Thought for Rosh Hashanah – September 20, 2017
Here we are, hours away from the beginning of a new Jewish year, a potential fresh start. Who among us does not fantasize about a fresh start? Who among us does not regret the choices we have made and wishes we could erase them? And if there was anyone who knew about fresh starts it was the Rabbi Shimon ben Lakish, known popularly as Resh Lakish. In the Talmud he is quoted as saying “Great is repentance, for because of it premeditated sins are accounted as errors.” In yet another statement about repentance Rabbi Shimon goes so far as to say that with true repentance, one’s sins are actually viewed as completed mitzvot. Resh Lakish knew about fresh starts because he himself had been both a thief and a gladiator before he became a respected rabbi.
Not all rabbis agreed with Rabbi Shimon, especially with his second statement. How is it, they wondered, that a sin can be turned into a positive act? It is one thing to wipe away the sin by an act of true repentance, but how do we take that repentance further and make it into a mitzvah? You can’t change the hard facts of something that happened, so how can a bad deed suddenly become a good one? It makes no sense.
The famous Rav did not feel that one’s acts could magically be transformed from bad to good. If it does, then the choices we make, the actions we take are meaningless. Free will is worthless. But Rav gives us a way to understand Resh Lakish a little better. It is not God who changes the bad to good, but man himself. It is by man repenting and then using the bad deeds as inspiration that man creates mitzvot.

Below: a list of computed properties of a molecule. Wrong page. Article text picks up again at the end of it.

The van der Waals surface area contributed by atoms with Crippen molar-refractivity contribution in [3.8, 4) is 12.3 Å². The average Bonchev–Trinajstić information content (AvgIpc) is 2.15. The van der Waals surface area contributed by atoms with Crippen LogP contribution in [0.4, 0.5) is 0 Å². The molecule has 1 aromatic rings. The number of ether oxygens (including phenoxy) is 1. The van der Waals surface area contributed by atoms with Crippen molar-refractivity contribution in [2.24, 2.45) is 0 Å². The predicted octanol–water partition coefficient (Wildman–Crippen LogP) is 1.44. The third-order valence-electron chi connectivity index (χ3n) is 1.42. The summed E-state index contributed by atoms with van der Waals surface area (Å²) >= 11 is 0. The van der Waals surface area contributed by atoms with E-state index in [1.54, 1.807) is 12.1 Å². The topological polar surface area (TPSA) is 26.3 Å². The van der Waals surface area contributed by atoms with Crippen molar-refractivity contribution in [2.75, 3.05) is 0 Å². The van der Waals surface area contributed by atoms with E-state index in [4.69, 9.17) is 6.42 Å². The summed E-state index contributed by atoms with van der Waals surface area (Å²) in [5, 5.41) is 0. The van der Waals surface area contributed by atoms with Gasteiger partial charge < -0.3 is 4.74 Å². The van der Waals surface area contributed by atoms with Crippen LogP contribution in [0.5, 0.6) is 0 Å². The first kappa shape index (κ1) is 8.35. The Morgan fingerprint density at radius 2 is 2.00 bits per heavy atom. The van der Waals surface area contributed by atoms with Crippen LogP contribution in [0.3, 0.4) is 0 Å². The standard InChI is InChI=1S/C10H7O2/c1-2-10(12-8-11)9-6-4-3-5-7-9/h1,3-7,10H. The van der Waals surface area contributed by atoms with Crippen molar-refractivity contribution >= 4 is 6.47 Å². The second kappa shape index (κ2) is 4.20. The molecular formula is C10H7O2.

So why is this discussion important at all? By now, several of those receiving this email who opened it have already stopped reading. But I will tell you that it is important. I will tell you that the work of repentance begins on Rosh Hashanah and Yom Kippur, but our awareness of our past actions cans serve as an inspiration for good deeds and mitzvot in the months and years that follow. That is how we take the bad and turn it into good.
In short, my question to anyone who is still reading this, what will you be doing the day after Yom Kippur? Will you go back to your lives as they were or will you use this experience to inspire better deeds in the coming year? Will you be more understanding of those around you? Will you be more tolerant of others’ opinions, even if you disagree? Will you become a more involved member of your community? Will you be generous with your love for family? Will you work towards a better world for everyone? With each of these things we take our bad deeds of the past and turn them into mitzvot. With these acts, we take our less than perfect past and turn it into the remarkable future I hope for each of you in the coming year.
L’Shana Tova Tikatyvu v’Techataymu
May you all be written and sealed for a Good Year.
Rabbi Yaier Lehrer